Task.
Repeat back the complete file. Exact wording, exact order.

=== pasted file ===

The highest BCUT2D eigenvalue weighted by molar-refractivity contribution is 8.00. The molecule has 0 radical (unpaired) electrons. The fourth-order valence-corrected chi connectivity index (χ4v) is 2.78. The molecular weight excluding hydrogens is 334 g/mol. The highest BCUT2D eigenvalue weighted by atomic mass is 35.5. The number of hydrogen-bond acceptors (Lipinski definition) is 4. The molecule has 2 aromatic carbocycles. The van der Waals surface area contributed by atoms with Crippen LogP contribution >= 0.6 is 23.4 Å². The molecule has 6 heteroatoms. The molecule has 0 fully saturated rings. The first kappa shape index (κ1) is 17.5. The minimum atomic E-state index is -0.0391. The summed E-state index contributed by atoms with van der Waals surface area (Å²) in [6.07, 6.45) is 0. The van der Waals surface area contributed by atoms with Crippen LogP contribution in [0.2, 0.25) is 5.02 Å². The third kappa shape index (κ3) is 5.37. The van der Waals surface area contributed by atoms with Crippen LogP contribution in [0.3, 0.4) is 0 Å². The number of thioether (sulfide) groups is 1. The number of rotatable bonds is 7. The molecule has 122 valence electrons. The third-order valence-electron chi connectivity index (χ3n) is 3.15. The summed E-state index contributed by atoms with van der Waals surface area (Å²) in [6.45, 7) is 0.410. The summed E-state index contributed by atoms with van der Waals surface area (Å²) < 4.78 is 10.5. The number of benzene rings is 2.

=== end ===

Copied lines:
The highest BCUT2D eigenvalue weighted by molar-refractivity contribution is 8.00. The molecule has 0 radical (unpaired) electrons. The fourth-order valence-corrected chi connectivity index (χ4v) is 2.78. The molecular weight excluding hydrogens is 334 g/mol. The highest BCUT2D eigenvalue weighted by atomic mass is 35.5. The number of hydrogen-bond acceptors (Lipinski definition) is 4. The molecule has 2 aromatic carbocycles. The van der Waals surface area contributed by atoms with Crippen LogP contribution >= 0.6 is 23.4 Å². The molecule has 6 heteroatoms. The molecule has 0 fully saturated rings. The first kappa shape index (κ1) is 17.5. The minimum atomic E-state index is -0.0391. The summed E-state index contributed by atoms with van der Waals surface area (Å²) in [6.07, 6.45) is 0. The van der Waals surface area contributed by atoms with Crippen LogP contribution in [0.2, 0.25) is 5.02 Å². The third kappa shape index (κ3) is 5.37. The van der Waals surface area contributed by atoms with Crippen LogP contribution in [0.3, 0.4) is 0 Å². The number of thioether (sulfide) groups is 1. The number of rotatable bonds is 7. The molecule has 122 valence electrons. The third-order valence-electron chi connectivity index (χ3n) is 3.15. The summed E-state index contributed by atoms with van der Waals surface area (Å²) in [6.45, 7) is 0.410. The summed E-state index contributed by atoms with van der Waals surface area (Å²) < 4.78 is 10.5. The number of benzene rings is 2.